Depending on the recruiting service you trust most – Rivals or 247Sports – the Gators signed two 5-star defensive backs, who are ironically both teammates. Rivals lists safety Corey Collier (6-2, 170, Miami, FL Palmetto) as a 5-star while 247Sports lists corner Jason Marshall (6-2, 180, Miami, FL Palmetto) as a 5-star. Marshall is listed by ESPN as the #1 corner in the nation while Collier is listed as the nation’s #3 safety by both 247Sports and ESPN. Collier is a 4-star on 247Sports while Marshall is a 4-star at Rivals. Both are listed as 4-stars by ESPN. The other DBs in the class are 3-star corner Jordan Young (6-0, 185, Tampa, FL Jesuit), 4-star safety Donovan McMillon (6-2, 195, McMurray, PA Peters Township) and 3-star safety Dakota Mitchell (5-1, 185, Winter Park, FL).
On the defensive line, the headliner for the Gators is 4-star Tyreak Sapp (6-3, 260, Fort Lauderdale, FL St. Thomas Aquinas), rated the #8 defensive end in the country by 247Sports. The Gators got their version of Mount Cody in the middle in 4-star nose tackle Desmond Watson (6-5, 385, Plant City, FL Armwood), rated the #17 nose tackle in the country by Rivals. The other D-linemen in the class are 4-star rush end Justus Boone (6-4, 250, Sumter, SC) and 4-star tackle Chris Thomas Jr. (6-5, 300, Tallahassee, FL/Fort Myers, FL Dunbar).
The Gators signed two quarterbacks, two offensive linemen, two wide receivers and two tight ends. On special teams they signed a long snapper.
Quarterback Carlos Del Rio-Wilson (6-2, 215) is rated 4-stars by all three recruiting services. He’s rated the #9 pro style QB in the country by Rivals. The other QB in the class is 3-star Jalen Kitna (6-4, 205, Tacoma, WA/Burleson, TX Burleson), the son of former NFL QB Jon Kitna.
The offensive linemen in the class are 3-star Jake Slaughter (Sparr, FL Trinity Catholic), ranked the 10th best center prospect in the country by both ESPN and 247Sports, 4-star guard/tackle Yousef Mugharbil (6-4, 300, Murphy, NC), rated the #4 guard in the country by ESPN and the #40 tackle prospect by Rivals.
Wide receivers signed were 4-star Marcus Burke (6-3, 180, Jacksonville, FL Trinity Christian) and 4-star Daejon Reynolds (6-2, 210, Springfield, IL/Loganville, GA Grayson). Rivals ranked Burke the #28 wide receiver in the country and ESPN had Reynolds as the #41.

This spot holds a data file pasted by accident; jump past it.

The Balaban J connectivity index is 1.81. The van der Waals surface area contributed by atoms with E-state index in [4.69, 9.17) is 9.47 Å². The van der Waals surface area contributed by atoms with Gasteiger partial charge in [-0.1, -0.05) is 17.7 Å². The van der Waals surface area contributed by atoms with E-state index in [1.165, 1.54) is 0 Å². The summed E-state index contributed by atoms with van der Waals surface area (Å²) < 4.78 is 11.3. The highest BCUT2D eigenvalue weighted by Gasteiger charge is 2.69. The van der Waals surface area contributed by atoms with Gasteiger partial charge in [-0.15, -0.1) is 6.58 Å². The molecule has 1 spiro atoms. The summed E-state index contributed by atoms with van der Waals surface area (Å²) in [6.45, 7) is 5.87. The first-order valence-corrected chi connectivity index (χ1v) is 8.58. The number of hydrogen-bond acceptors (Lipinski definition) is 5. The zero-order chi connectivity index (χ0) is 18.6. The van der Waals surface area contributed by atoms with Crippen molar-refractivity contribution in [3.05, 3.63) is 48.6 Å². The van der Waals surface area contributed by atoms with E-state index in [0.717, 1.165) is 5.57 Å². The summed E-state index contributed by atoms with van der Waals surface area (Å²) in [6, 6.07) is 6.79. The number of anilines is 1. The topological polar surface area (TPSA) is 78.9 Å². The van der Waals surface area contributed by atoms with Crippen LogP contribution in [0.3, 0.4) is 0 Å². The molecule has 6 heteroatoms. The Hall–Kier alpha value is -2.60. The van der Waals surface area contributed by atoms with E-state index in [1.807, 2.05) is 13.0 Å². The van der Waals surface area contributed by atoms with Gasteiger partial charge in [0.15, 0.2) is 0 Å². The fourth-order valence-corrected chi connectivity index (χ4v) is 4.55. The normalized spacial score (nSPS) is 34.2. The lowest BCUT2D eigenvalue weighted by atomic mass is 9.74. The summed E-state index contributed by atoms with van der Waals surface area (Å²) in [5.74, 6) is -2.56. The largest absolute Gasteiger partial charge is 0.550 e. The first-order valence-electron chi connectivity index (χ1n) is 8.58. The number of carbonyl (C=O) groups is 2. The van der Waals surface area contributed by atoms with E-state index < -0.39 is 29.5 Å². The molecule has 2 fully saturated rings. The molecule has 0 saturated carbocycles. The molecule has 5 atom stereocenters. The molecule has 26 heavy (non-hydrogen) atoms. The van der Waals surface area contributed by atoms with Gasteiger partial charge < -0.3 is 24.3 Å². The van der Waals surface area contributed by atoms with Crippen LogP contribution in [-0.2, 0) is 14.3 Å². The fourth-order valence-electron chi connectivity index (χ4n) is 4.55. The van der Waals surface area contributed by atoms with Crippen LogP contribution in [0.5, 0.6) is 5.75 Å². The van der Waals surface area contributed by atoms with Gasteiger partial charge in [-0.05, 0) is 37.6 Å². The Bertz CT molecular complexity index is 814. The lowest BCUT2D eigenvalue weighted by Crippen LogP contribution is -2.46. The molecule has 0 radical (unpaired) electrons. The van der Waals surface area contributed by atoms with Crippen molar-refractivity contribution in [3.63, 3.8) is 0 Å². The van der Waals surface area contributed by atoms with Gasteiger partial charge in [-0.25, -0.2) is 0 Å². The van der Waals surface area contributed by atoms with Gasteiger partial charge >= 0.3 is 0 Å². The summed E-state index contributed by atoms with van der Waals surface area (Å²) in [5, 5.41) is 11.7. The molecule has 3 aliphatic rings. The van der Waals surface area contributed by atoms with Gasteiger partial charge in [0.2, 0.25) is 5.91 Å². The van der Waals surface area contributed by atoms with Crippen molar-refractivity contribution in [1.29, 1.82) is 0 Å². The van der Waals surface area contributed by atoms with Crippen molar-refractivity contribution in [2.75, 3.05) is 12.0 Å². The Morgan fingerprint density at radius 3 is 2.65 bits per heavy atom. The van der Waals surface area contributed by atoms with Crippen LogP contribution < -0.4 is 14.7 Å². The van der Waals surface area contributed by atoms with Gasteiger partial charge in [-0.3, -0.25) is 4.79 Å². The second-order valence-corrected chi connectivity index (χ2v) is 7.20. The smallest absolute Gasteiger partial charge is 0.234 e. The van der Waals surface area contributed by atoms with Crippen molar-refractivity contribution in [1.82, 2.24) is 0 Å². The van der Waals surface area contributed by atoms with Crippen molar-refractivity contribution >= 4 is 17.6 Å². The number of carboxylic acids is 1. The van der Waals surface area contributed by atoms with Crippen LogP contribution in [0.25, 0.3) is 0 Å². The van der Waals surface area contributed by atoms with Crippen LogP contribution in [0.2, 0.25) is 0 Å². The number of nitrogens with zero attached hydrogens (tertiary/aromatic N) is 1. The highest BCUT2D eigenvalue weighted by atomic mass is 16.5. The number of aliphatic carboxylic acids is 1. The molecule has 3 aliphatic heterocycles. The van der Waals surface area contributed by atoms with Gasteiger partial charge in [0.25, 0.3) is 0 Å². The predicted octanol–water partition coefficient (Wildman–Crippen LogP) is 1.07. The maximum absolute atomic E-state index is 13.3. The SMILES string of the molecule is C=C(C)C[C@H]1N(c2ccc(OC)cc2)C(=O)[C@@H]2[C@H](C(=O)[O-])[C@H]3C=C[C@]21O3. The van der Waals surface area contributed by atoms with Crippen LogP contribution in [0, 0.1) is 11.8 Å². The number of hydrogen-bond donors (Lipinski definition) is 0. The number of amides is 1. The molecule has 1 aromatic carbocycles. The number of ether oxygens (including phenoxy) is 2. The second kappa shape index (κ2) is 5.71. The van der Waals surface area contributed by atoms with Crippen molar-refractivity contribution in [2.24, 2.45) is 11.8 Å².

The tight ends signed were 4-star Gage Wilcox (6-4, 225, Tampa, FL Jefferson) ranked by ESPN the #2 tight end in the country, and 4-star Nick Elksnis (6-6, 240, Jacksonville, FL Episcopal), who got the #3 ranking from ESPN.
The Gators also signed long snapper Rocco Underwood (6-4, 215, Lake Mary, FL), a 3-star prospect rated the #3 long snapper in the country by ESPN.
Florida has commitments from the following: 4-star offensive tackle Javonte Gardner (6-5, 320, Orlando, FL Jones), 3-star offensive tackle Adrein Strickland (6-7, 320, Lynn Haven, FL Mosely), 3-star offensive guard Deyavie Hammond (6-3, 330, Lakeland, FL/Independence, KS Independence CC), 4-star wide receiver Trevonte Rucker (6-0, 160, Ocala, FL Vanguard) and 4-star athlete Charles Montgomery (5-11, 185, Seffner, FL Armwood).
OTHER RECRUITING NEWS FROM AROUND THE SEC
Here are the class rankings of all 14 SEC teams (national rank first, SEC rank second): ESPN (1-75): 1/1 Alabama; 3/2 Georgia; 4/3 LSU; 7/4 FLORIDA; 12/5 Texas A&M; 14/6 Tennessee; 19/7 Ole Miss; 21/8 Arkansas; 24/9 Auburn; 31/10 Missouri; 38/11 Mississippi State; 40/12 Kentucky; 56/13 Vanderbilt; 74/14 South Carolina 247SPORTS (All Division I): 1/1 Alabama; 3/2 Georgia; 4/3 LSU; 8/4 FLORIDA; 11/5 Texas A&M; 15/6 Tennessee; 18/7 Ole Miss; 19/8 Arkansas; 26/9 Missouri; 36/10 Mississippi State; 38/11 Kentucky; 40/12 Auburn; 48/13 Vanderbilt; 107/14 South Carolina
RIVALS (1-100): 1/1 Alabama; 3/2 LSU; 4/3 Georgia; 7/4 FLORIDA; 13/5 Texas A&M; 14/6 Tennessee; 18/7 Ole Miss; 20/8 Missouri; 22/9 Arkansas; 29/10 Vanderbilt; 34/11 Mississippi State; 44/12 Kentucky; 52/13 Auburn; NA/14 South Carolina
In the state of Florida, Miami cracked the top 10 by finishing 9th in the ESPN and Rivals rankings with the 10th-ranked class at 247Sports. FSU ranked 28th in the ESPN rankings, 31st at 247Sports and 38th at Rivals.
NEWS THAT ISN’T RECRUITING … IMAGINE THAT: Tom Rinaldi, one of ESPN’s most visible and best reporters, is leaving the network for Fox Sports. Rinaldi has been with ESPN since 2002 … Kentucky and North Carolina have scheduled a basketball game on the fly to be played Saturday in Cleveland. Kentucky was scheduled to play UCLA and North Carolina was scheduled to play Ohio State before the change in plans … Kentucky hired Los Angeles Rams assistant Liam Coen as its new offensive coordinator. The Wildcats hired former South Carolina assistant Eric Wolford as the new O-line coach ... Former Wisconsin and Arkansas head coach Bret Bielema has interviewed for the vacant job at Illinois … The San Jose Mercury-News is reporting that Arizona is zeroing in on Navy head coach Ken Niumatalolo as its new HBC … Coastal Carolina has signed HBC Jamey Chadwell to a contract extension through the 2027 season. Chadwell and Coastal are 11-0 this season and ranked 12th in the College Football Playoff Poll … Virginia Tech and Kansas State are opting out of a chance to play in a bowl game … New South Carolina HBC Shane Beamer has a 5-year deal that will pay him $2.75 million, making him the lowest paid coach in the SEC, a necessity since South Carolina is on the hook for $15 million with former head coach Will Muschamp … Tom Herman’s wife reports her husband did not inquire about the South Carolina job. The Post and Courier of Charleston, SC reported the Texas coach was quite interested in the vacancy after Will Muschamp was fired … According to USA Today the University of Florida ranks sixth nationally in assistant coach pay at $6,300,000 per year. Ranking ahead of UF from the SEC are (1) Alabama (2) Auburn; (3) LSU; and (5) Texas A&M. Todd Grantham is Florida’s highest paid assistant at $1,801,500. The report also says UF did not reduce coach salaries due to the pandemic.